Wednesday, February 23, 2011
What is a short memory good for? Forgetting.
Forgetting that Fine Gáel is part of the same old deeply compromised Civil War machinery that created Fíanna Fáil.
Forgetting that terms like 'Blueshirt values' are rancid, stinking with irony.
Forgetting that part of our problem is our gullibility.
Forgetting that 'liberal economic policies' are what landed us in this.
Forgetting that our innate conservatism (in thrall to the banks' and big business's Happy Hour) is what landed us in this.
Forgetting that FG's pride in 'fiscal rectitude and minimal government interference' (not to mention 'liberal economic policies') should make our scalps creep and our hair (if we possess any) stand on end.
Forgetting that it's high time to change the channel.
Forgetting that, if we must use terms like 'values', Labour's are worth voting for.
Forgetting that, if we do not change the channel (or at least modify it), we may get what we deserve: a FG government who have a mandate to do whatever they they like.
Sunday, February 13, 2011
Reading Katy's blog today, about the recent events in Egypt, I found myself commenting rather extensively, so felt it might be more pertinent to say my piece here, since this is not only a blog, but also functions as my personal journal, my space for disentangling thoughts.
Not that my thoughts are going to amount to very much. Egypt, whether in its present incarnation or as depicted in the 15th Century (above) is, for me, a place on a map. I've read some travelers' accounts (or I think I have, though I can't recall them) and seen numerous programs about the Egypt of the Pharaohs. I love Cavafy's poetry, and in my 20s I raced (and waded) through Durrell's Alexandria Quartet. But I know next to nothing about Egyptian politics or people.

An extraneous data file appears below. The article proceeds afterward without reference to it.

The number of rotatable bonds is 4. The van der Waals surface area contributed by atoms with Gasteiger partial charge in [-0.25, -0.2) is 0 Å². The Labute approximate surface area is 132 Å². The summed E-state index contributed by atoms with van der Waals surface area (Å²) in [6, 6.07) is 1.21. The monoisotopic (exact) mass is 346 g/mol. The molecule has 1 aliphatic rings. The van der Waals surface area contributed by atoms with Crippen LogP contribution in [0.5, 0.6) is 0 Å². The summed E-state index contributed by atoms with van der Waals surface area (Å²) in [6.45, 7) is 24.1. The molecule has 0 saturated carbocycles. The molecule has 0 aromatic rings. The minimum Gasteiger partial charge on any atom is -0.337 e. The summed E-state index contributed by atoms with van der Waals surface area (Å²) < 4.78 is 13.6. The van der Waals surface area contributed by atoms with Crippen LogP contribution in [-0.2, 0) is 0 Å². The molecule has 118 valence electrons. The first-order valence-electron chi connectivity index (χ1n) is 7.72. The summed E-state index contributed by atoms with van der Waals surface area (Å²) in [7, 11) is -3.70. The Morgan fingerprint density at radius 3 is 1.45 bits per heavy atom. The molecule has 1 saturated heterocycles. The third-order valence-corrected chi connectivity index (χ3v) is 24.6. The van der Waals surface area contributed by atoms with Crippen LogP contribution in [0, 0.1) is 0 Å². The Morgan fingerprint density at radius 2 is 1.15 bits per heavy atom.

Mubarak's was, apparently, a horrifyingly corrupt and brutal regime, so good riddance to it. At least 300 people have been killed, but an objective has been achieved; a government has been overthrown by the very people it had thought to govern for perhaps another 30 years. And now what? The Muslim Brotherhood (slogan: 'Islam is the solution') is in the wings, or close to the stage. Should they step into the spotlight, are they likely to bring in a more egalitarian society, or go the way of Iran and steer the revolution into a narrow, airless cul-de-sac?
Katy also posted this moving Youtube vlog by Asmaa Mahfouz, who is said to have helped 'spark the revolution'. Asmaa is earnest and passionate (and her delivery seems, to me, to have some of the chanting, incantatory music of a poem). Although she begins by mentioning how four men burned themselves in protest, I like the way she insists that people should NOT burn (i.e. 'martyr') themselves, but simply come onto the streets and support each other. The only thing that distances me slightly (due to my own cultural tics and reservations) are the references to peoples' 'manhood' and, finally, God.
One of the commentators on Katy's blog wrote: Bless the martyrs. Really? What I would wish, if I felt qualified to wish anything, is that the Egyptians somehow wind up with a society we might call democratic (botched, battered and degraded as that word is); a society, in any case, is which martyrdom doesn't play a part, is, in fact as alien to the citizens as the repressions of the police state they are struggling to emerge from. I would also wish for widespread empathy and a tolerance that extends to those who have no religion: the atheists, the agnostics, the hopelessly befuddled or those who barely give a thought to such things. I would wish for the wonderful scope and sanity of human scepticism that recoils in disgust and utter contempt from repressing or persecuting anyone merely because of their race, politics, gender or sexual orientation (or religion). Something along those lines anyway; if I had anyone (or thing) to pray to I'd pray for that, or for the whopping dose of good luck that is long overdue the Egyptians, not to mention the Bahrainis, Iranians, Libyans, etc, etc.
Photo from Wikipedia: Nile River Valley and the city of Bulaq, as seen by Piri Reis, a Turkish admiral, geographer and cartographer who lived from 1465 to 1555.